One of the regions of the state that saw many of its districts change as a result of the recently concluded decennial redistricting process is that of Central Texas, a reflection of the burgeoning population in the area both within the City of Austin and surrounding communities.
One example is the addition of a completely new House District to the region, House District 19, currently represented by Republican State Rep. James White (Hillister) in East Texas. Once White announced he was running for Texas agriculture commissioner, challenging the incumbent Republican Sid Miller, his district was absorbed by other districts in the region to enable the creation of the new one to the West of the Travis County area. As such, it is an open seat.
Former Austin City Councilwoman Ellen Troxclair suspended her state Senate campaign to announce for the newly drawn district in October. Austin-area policeman Justin Berry had originally announced to once again challenge Democrat State Rep. Vikki Goodwin for House District 47 but also switched his campaign to the new district, pitting former coalition candidates against one another which almost immediately became tense. In November, another candidate entered the race in longtime conservative activist Nubia Devine.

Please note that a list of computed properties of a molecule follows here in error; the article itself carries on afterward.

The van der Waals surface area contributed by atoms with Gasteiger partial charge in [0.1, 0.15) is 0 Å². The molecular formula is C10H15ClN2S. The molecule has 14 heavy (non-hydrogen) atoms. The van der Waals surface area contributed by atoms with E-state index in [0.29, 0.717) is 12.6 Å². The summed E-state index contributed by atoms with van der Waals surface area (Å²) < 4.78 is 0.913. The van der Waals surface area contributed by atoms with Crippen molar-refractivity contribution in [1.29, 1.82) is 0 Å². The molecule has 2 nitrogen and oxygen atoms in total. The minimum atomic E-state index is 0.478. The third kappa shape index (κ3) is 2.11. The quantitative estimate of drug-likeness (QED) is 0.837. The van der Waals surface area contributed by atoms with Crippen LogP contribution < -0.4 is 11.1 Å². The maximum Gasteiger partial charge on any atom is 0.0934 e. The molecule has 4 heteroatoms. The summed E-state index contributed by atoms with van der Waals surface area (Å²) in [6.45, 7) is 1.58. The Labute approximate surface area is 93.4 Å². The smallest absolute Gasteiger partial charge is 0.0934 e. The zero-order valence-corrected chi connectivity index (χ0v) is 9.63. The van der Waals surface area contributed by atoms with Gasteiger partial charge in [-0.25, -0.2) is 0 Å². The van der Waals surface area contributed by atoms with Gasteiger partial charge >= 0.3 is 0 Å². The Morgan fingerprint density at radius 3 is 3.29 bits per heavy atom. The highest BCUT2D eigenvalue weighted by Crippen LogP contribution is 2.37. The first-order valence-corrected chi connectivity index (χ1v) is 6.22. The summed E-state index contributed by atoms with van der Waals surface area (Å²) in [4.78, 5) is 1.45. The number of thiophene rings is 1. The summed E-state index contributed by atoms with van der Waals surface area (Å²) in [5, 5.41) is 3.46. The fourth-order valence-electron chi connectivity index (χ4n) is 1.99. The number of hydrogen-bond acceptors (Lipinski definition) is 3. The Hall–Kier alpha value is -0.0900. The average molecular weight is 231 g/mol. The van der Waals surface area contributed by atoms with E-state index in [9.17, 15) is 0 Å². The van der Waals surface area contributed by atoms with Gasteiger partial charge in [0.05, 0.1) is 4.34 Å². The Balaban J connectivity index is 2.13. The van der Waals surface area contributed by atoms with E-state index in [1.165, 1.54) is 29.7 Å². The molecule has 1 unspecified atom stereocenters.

At the outset of the most recent special legislative session, Democrat State Rep. Celia Israel announced that she would not be seeking re-election to House District 50 and instead was exploring a run for Mayor of the city of Austin.
As such, three Democrat candidates have now announced for the open seat. These include David Alcorta, a city of Austin employee, Rudy Metayer, a current Pflugerville City Council member, and current House District 52 State Rep. James Talarico (Round Rock) who announced he would be moving due to the new boundaries of his current district being much more favorable to a would-be Republican candidate.
House District 52 was expanded with new boundaries and the incumbent Talarico campaigning for House District 50, it leaves it an open seat. So far, four Republican candidates have announced that they are vying for the position. These include Republican activist Patrick McGuinness, legislative staffer Carolyn Harris, attorney Nelson Jarrin, and podcaster Jonathan Schober.